Optional Ingredients: SAA-100 (styrene allyl alcohol to enhance adhesion) from
    Lyondell Chemical Company, Houston, TX
    Solvent: MEK (methyl ethyl ketone) available from Aldrich Chemical
    Company
    Toluene available from Aldrich Chemical Company
    First Support: PET (polyethyleneterephthalate film) available from DuPont,
    Wilmington, DE
    574 Polyester film available from DuPont
    Second Support: 20# Text Web Paper (#5 Ground Wood Paper) available from
    Champion Paper Company, Stamford, CT
    MATCHPRINT Digital Halftone Commercial Base (Commercial
    Base) available from Kodak Polychrome Graphics, Norwalk, CT
    Control Receptor: RELEASE RECEPTOR II, available from Kodak Polychrome
    Graphics
    GT Receptor available from Kodak Polychrome Graphics
    Laminator: 447L laminator available from Kodak Polychrome Graphics
    Spectrophotometer: Gretag SPM 100 available from Gretag Ltd., Regensdorf,
    Switzerland
  • The following formulations were used to prepare a heat sensitive transfer layer, an interfacial bonding layer and an image receiving layer of the present invention.
  • Formula A. Heat Sensitive Releasable Transfer Layer
    Materials Weight (g) % Solids
    BUTVAR B76 (in 87.15 10.0
    solution of MEK)
    diphenylguanidine 1.95 100.0
    MEK 7.16 0.0
    SAA-100 2.18 100.0
    10.5 μm PMMA 1.56 10.0
    beads
    Total 100.00 13.0
  • Formula B. Interfacial Bonding Layer
    Materials Weight (g) % Solids
    FUSABOND A 2.50 100.0
    MEK 48.75 0.0
    Toluene 48.75 0.0
    Total 100.0 2.5
  • Formula C1. Image Receiving Layer with PEI
    Materials Weight (g) % Solids
    PLIOLITE S-5A 39.33 20.0
    PEI 10%/MEK 1.33 10.0
    MEK 36.34
    Toluene 23.00
    Total 100.00 8.0
  • Formula C2. Image Receiving Layer without PEI
    Materials Weight (g) % Solids
    PLIOLITE S-5A 39.86 20.0
    MEK 36.83 0.0
    Toluene 23.31 0.0
    Total 100.00 8.00
  • The formulations A, B, C1 and C2 were then used to create the following receptor variables.
    Interfacial Image
    Transfer Bonding Receiving
    Layer Interfacial Layer Image Layer
    Transfer Coating Bonding Coating Receiving Coating
    Vari- Layer amount Layer amount Layer amount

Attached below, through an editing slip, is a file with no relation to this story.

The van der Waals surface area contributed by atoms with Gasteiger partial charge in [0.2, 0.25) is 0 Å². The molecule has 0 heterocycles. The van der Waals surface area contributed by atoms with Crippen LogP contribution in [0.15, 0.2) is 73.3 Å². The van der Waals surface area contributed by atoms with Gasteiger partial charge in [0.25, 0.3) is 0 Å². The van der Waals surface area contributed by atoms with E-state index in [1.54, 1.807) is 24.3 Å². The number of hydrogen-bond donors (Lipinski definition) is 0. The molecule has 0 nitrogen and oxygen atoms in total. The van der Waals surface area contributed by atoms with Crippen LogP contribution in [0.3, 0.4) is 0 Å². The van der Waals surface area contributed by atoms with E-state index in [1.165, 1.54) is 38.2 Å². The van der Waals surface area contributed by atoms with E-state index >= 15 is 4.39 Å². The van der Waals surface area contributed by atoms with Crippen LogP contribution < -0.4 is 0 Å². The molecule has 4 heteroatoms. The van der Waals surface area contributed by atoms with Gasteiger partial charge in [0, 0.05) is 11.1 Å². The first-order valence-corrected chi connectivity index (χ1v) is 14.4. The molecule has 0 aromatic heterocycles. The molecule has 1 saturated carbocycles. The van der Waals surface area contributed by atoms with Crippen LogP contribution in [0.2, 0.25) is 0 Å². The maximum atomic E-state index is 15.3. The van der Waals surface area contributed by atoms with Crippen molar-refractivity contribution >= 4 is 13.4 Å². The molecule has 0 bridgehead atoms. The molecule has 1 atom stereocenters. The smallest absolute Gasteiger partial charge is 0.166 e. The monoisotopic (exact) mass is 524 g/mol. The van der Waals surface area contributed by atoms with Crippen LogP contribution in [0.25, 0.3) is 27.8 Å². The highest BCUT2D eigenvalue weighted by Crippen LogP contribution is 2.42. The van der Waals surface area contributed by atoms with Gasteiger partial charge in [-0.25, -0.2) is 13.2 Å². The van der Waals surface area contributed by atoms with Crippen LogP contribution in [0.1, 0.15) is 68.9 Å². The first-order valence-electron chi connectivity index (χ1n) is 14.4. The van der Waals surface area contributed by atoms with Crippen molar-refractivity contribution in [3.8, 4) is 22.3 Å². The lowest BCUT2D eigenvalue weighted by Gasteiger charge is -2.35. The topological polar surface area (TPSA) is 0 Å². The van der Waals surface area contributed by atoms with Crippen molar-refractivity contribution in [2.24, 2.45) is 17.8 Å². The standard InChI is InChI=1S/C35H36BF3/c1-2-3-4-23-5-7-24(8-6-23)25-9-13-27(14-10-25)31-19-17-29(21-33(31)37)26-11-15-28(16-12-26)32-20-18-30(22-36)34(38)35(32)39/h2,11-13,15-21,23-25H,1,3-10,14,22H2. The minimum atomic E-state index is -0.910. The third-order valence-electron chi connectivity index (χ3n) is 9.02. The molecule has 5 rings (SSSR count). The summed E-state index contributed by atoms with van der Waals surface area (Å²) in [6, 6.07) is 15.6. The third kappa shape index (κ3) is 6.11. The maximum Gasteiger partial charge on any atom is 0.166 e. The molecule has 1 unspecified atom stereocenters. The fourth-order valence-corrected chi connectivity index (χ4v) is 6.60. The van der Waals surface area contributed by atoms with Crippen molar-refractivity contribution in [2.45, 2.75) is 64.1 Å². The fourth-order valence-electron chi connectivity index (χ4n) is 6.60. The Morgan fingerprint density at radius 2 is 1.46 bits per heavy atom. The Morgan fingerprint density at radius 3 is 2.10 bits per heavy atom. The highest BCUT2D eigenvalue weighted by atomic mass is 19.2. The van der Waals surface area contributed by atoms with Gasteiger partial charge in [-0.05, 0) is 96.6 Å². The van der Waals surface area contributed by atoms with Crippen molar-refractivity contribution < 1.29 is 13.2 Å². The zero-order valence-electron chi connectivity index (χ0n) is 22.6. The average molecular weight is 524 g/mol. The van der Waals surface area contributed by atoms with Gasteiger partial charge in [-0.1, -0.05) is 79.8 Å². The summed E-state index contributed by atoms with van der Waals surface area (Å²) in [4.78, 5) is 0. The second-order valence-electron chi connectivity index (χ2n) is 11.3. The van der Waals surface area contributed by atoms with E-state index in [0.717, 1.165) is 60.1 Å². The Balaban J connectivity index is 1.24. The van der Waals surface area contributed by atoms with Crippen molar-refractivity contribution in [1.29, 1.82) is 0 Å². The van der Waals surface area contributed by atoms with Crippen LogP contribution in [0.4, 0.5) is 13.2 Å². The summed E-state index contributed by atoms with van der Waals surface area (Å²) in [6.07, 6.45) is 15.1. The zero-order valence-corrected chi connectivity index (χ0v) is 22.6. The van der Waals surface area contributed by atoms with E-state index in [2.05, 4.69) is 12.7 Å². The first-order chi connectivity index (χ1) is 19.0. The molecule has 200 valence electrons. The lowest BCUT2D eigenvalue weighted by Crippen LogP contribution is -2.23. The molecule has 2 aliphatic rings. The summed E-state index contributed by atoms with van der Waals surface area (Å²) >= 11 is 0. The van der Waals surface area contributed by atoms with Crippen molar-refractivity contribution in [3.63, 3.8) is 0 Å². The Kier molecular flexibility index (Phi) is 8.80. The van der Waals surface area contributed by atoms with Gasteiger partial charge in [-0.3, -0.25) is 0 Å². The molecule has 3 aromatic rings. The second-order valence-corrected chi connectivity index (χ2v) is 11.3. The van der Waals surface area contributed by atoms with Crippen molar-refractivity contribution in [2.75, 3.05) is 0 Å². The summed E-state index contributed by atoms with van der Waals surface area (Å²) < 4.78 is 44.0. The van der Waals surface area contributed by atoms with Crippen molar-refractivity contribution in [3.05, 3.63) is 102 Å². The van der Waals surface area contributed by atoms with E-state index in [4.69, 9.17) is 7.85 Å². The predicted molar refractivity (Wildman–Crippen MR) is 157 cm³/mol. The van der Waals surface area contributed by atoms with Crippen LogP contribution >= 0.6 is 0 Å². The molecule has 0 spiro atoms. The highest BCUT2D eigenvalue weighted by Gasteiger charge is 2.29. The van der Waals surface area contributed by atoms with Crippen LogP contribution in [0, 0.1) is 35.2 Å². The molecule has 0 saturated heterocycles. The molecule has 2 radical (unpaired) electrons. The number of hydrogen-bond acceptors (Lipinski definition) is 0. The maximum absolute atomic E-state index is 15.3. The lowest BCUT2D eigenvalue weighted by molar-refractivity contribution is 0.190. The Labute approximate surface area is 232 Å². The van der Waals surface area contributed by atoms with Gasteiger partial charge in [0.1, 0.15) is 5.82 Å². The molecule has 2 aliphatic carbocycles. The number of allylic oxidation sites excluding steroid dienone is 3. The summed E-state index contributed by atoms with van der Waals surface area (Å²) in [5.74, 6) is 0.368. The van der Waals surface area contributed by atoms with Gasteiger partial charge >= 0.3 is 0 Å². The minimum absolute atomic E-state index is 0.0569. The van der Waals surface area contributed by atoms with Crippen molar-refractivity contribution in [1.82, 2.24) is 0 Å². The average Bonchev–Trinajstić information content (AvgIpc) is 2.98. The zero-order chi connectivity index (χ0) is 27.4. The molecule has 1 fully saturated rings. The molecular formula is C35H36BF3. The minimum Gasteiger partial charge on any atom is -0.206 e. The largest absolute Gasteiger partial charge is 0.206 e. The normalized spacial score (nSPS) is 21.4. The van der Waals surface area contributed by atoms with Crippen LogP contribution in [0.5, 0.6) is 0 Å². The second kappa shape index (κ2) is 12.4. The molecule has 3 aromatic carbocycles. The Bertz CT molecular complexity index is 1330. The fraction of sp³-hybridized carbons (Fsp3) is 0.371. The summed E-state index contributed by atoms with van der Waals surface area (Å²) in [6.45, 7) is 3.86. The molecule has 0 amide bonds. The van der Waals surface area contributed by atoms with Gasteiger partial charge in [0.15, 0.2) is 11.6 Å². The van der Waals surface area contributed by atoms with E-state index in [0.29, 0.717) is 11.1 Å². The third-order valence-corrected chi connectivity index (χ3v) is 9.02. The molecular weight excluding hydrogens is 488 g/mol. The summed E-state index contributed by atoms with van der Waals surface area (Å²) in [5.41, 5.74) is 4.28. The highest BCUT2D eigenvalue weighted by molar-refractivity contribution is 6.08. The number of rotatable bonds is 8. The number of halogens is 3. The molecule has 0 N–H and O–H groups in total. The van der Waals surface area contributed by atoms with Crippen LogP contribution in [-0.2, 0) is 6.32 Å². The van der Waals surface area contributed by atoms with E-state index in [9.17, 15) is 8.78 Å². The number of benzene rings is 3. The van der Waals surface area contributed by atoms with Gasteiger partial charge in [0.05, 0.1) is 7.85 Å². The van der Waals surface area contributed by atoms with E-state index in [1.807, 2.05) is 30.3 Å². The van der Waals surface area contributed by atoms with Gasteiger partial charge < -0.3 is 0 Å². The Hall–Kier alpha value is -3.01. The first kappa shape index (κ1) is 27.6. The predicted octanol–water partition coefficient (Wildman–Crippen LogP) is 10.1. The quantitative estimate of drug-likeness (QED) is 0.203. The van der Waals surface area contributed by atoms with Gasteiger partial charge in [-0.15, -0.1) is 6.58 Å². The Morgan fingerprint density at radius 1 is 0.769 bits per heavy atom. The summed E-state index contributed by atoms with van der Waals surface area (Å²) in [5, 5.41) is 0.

able Formula (mg/ft2) Formula (mg/ft2) Formula (mg/ft2)
    1 A 550 B 35 C2 200
    2 A 550 B 30 C2 200
    3 A 550 B 25 C2 200
    4 A 550 C2 200
    5 A 550 B 25 C1 200
    6 A 550 B 30 C1 200
    7 A 550 B 35 C1 200
    8 A 550 C1 200
    9 A 550

    Receptor Variables 1-8 were coated onto 574 polyester as a thin film solvent extruded coating. The transfer layer was coated first using a #38 meyer bar and dried in a drying oven for 3 minutes at 95° C. (203° F.). The interfacial bonding layer was then coated on top of the transfer layer using a #3, #4, and #5 meyer bar for the respective coating amounts of 25, 30 and 35 mg/ft2 and dried in a drying oven for 2 minutes at 95° C. (203° F.). Following this step, the image receiving layer was coated on top of the interfacial bonding layer using a #18 meyer bar and dried in a drying oven for 3 minutes at 95° C. (203° F.).
  • Samples of Receptor Variables 1-8 were then imaged with a CREO TRENDSETTER unit with the following conditions:
    Cyan Donor Yellow Donor
    Drum Speed 160 170
    Wpower 16.7 15.7
    SR 80 65
    SD 0.42 0.44
  • Tape pull adhesion tests were conducted with the receptor variables. The tape pull adhesion test provided information regarding the adhesion quality between the transfer layer and the image receiving layer.
  • Samples of each of the receptor variables, both imaged and non-imaged, were laminated to Matchprint Digital Halftone Commercial Base (Commercial Base). After lamination to the Commercial Base, the 574 polyester film was peeled from the receptor layers of each variable. The laminated receptor variables were then scored with a 1 mm steel rod in a cross-hatch pattern. Following this step, a layer of tape was adhered to the surface of the image receiving transfer layer. The tape was then pulled in the opposite direction from the laminated receptor variable in a quick motion. The results of the tape pull adhesion test were evaluated in Kral units (KU), where a numerical value 0 denotes very good adhesion and a numerical value of 6 denotes poor adhesion.
  • Table 1 provides results of the tape pull adhesion tests conducted on receptors that were imaged and laminated to Commercial Base. Table 2 provides results of the tape pull adhesion tests conducted on non-imaged receptors that were laminated to Commercial Base.
    TABLE 1
    Imaged
    Variable Trial 1 Trial 2 Average
    2 1 1 1
    4 6 6 6
    6 0 0 0
    8 3 3 3
    9 1 1 1
  • TABLE 2
    Non-imaged
    Variable Trial 1 Trial 2 Trial 3 Average
    1 2 3 2 2.3
    2 5 4 3 4.0
    3 3 2 3 2.7
    4 6 6 3 5.0
    5 3 2 3 2.7
    6 4 4 3 3.7
    7 5 3 3 3.7
    8 4 5 5 4.7
    9 2 2 1 1.7
  • Blocking tests were also conducted with the receptor variables to test the ability of the receptor sheets to remain separate in a stacked configuration under storage conditions involving heat and pressure. Additional data collected as part of the blocking test was observation of diphenylguanidine (DPG) blooming. Blooming is the undesirable migration of DPG to the receptor surface and crystallization of the DPG either at the surface of the image receiving layer or on the backside of an adjacent sheet in the stacked configuration.